SenSexual: A Unique Anthology 2013 is a treasury of steamy, provocative, authentic works, bound to challenge stereotypes and expand the readers’ literary and erotic horizons. Susana Mayer, Ph.D., delivers for the first time in print, the same mix of soul-stirring, edgy, brazen writings, along with the authors’ illuminating backstories and her occasional revealing commentaries that have lead to raucous laughter, unabashed tears and occasional squirming at her long running Erotic Literary Salon in Philadelphia. http://www.theEroticliterarysalon.com

Fifty authors have contributed tender memories of love, spirited sex and spicy communications to this exceptional two-volume anthology, transporting the reader through heart-pounding, seductive, occasionally kinky works to celebrate the diversity of sexual fascinations and desires. The generous selection of styles, settings, characters and intensity can act as a catalyst for couples to share their erotic fantasies and explore their sexual expressions. Individuals will also have the opportunity to discover what turns them on verbally.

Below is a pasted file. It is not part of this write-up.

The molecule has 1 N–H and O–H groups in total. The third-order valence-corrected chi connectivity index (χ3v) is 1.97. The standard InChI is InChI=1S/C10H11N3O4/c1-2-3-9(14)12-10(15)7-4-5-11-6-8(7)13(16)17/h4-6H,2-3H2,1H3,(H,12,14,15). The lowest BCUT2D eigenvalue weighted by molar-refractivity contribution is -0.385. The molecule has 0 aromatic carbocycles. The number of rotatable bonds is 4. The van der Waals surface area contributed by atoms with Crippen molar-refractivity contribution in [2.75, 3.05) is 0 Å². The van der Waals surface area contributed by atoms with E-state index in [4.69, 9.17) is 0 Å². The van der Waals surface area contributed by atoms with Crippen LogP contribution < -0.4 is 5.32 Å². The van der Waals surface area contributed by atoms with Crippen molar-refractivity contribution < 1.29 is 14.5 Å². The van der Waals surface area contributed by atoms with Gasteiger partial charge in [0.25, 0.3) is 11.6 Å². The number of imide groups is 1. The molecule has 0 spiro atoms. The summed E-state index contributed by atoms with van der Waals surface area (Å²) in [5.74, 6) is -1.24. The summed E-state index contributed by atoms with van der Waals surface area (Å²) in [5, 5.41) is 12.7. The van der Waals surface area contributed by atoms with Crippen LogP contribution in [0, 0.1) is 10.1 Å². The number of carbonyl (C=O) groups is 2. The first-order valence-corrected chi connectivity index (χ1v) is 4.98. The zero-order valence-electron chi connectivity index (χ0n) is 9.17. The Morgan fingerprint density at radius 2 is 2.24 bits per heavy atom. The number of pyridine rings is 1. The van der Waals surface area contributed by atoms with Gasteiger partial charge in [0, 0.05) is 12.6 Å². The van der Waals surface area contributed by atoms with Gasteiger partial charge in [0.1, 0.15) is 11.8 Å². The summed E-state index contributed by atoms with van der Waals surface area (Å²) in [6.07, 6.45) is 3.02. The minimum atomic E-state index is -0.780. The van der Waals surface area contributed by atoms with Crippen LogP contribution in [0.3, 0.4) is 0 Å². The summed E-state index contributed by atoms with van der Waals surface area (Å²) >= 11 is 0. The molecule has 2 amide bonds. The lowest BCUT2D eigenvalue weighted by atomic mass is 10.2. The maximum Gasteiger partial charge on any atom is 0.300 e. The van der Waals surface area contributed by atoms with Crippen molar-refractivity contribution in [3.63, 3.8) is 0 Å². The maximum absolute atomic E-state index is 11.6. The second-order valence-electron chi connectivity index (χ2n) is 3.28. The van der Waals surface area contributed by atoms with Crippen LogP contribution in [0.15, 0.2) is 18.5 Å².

SenSexual: A Unique Anthology 2013 takes people beyond Fifty Shades of Grey. Dr. Susana Mayer, sexologist (The Ageless Sex Life™), founder and host of the Erotic Literary Salon, and editor of this text, recommends both men and women share this book with their intimate partner, friends and book club members. It will spark a conversation or discussion that will range from entertaining to life-changing.

SenSexual: A Unique Anthology 2013 Kindle ebook available now on Amazon.com

 SenSexual: A Unique Anthology 2013 Kindle ebook available now on  Amazon.co.uk

Free Kindle app for all electronic devices, available on Amazon

You can follow more of Dr, Mayer’s work and passions on Facebook, Twitter, and on her websites:






 Gwen Masters: White

… the rush matched the way he made her feel when he did that one little thing he liked to do between her legs, that one sweet motion that sent her to the moon and back….


Rachel Fogletto: Distracted

You are inappropriate

I’m at my job and I’m trying to focus on completing paperwork

And the thought of fucking you is more distracting than my hangover, my…


Sharazade: Next

…He smiled at her, and she smiled back weakly. “I’m sorry,” she apologized. “I think I’m finished.”

His smile took on a wicked edge. “Finished? Oh, hardly….”


I.G. Frederick: Leather Love

The sound of leather slapping against

flesh is an aphrodisiac that

makes me wet in anticipation…


Riccardo Berra: It’s So Much Easier When You’re Away

…She pushes me down and straddles me. Her hand flutters between my legs. Touching me everywhere. Like a solitary traveler asleep on a long journey, I awaken to discover that I’ve reached my destination with no memory that time has passed….